Witches aside, nearby Sarria is the most popular starting point of The Way. The distance from the medieval village to Santiago de Compostela is the minimum that pilgrims need to obtain Compostela, or the official certificate given by the Church (written entirely in Latin) that proves they have walked 100km (62 miles) of the Camino. Here, groups will find many cultural treasures, and a fair also takes place three times a month to highlight traditional products of the area.
South of Sarria, O’Cebreiro, where the French Way and Galician Way intersect before reaching Santiago de Compostela, is known for the Church of Santa Maria and the golden chalice that held a miracle in the 12th century—the transformation of wine into Christ’s blood. Lesser known, is the inspiration it gave to German composer Richard Wagner’s “Parsifal” opera. The pre-Romanesque church is one of the oldest on the Camino; it’s regularly visited by pilgrims, who also pause to take in the vast views of O’Cebreiro valley and interesting cultural artifacts, such as the Ethnographic Museum and its carefully preserved palloza, or Celtic dwelling, which groups can tour. The energy here is contagious, as pilgrims flit from place to place to capture new stamps on their pilgrim’s passports that verify their walks. The scallop shell was originally used as proof of the pilgrimage, we’re told, the lines representing the routes leading into Santiago. Other more mystical legends of the scallop’s significance involving St. James also exist. Regardless, this is a great spot for groups to buy and don a shell (some say you’re not a true pilgrim without one). We join in on the action and receive a couple of stamps for keepsakes as well. This quickly becomes the norm everywhere we go and adds to the authenticity and excitement of the experience.
The last not to be missed stops on the French Way are the Vilar de Donas church and UNESCO World Heritage Pambre Castle in Palas de Rei. The massive red Romanesque doors of the church are like a shot of carajillo (coffee with liquor) against the lazy countryside, guarding important gothic frescos and tombs. The church’s history with the Order of the Knights of Santiago and the Templars, who were also defenders of the road, takes author Dan Brown’s “Da Vinci Code” to a whole new level. The castle has its own claim to fame as one of the best preserved medieval fortresses in Galicia, but it’s often its locally produced Arzua-Ulloa and tetilla cheeses that groups long remember.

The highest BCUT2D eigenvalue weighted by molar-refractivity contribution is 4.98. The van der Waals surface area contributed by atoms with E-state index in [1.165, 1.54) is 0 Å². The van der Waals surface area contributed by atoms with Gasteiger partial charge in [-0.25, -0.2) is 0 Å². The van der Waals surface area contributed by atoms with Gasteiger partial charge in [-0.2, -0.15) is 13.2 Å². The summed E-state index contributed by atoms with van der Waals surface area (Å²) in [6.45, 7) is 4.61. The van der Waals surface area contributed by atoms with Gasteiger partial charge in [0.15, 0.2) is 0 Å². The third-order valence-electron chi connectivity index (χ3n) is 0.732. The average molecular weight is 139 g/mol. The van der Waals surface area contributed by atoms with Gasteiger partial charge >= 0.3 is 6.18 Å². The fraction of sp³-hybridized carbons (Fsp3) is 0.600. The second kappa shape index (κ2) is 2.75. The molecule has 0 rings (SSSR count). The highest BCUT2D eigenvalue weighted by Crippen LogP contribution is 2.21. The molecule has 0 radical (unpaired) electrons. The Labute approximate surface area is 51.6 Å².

The Portuguese Way
The last leg of the Portuguese route guides pilgrims through Spain’s coastal region, where the seaside resort town of Baiona, mixes medieval history with a five-star hotel and breezy, Cape Cod-like vibe. Columbus’ La Pinta ship docked here in 1493 carrying plant and animal species unknown to this area of the world, making Baiona the first port in Europe to receive the news of the “discovery” of America. Groups can tour a scaled replica of the boat and museum that is moored just offshore. The 12th century Monterreal Castle (mentioned as far back as Julius Caesars’ time), overlooking the Cies Islands, now houses the 122-room Parador de Baiona luxury hotel. Groups of more than 500 can meet here and experience sailing excursions with the Baiona Royal Yacht Club, hang-gliding, hiking, cycling, and, of course, the region’s famous Albarino wine and shellfish. We sampled classical regional dishes (many of which can be customized to various dietary needs, as this vegetarian noted) while overlooking the hotel gardens.
Vigo, Galicia’s economic powerhouse, is another coastal city along the Portuguese Way that will offer your pilgrims a unique experience. Aside from its array of beaches that are edged by winding walking trails, Vigo’s old quarter is somewhat of a hidden treasure. Full of museums, heritage monuments and statues and tucked away cafes, there’s something new to discover around every corner. Be sure to also check out Parque Monte del Castro for the best views in the city.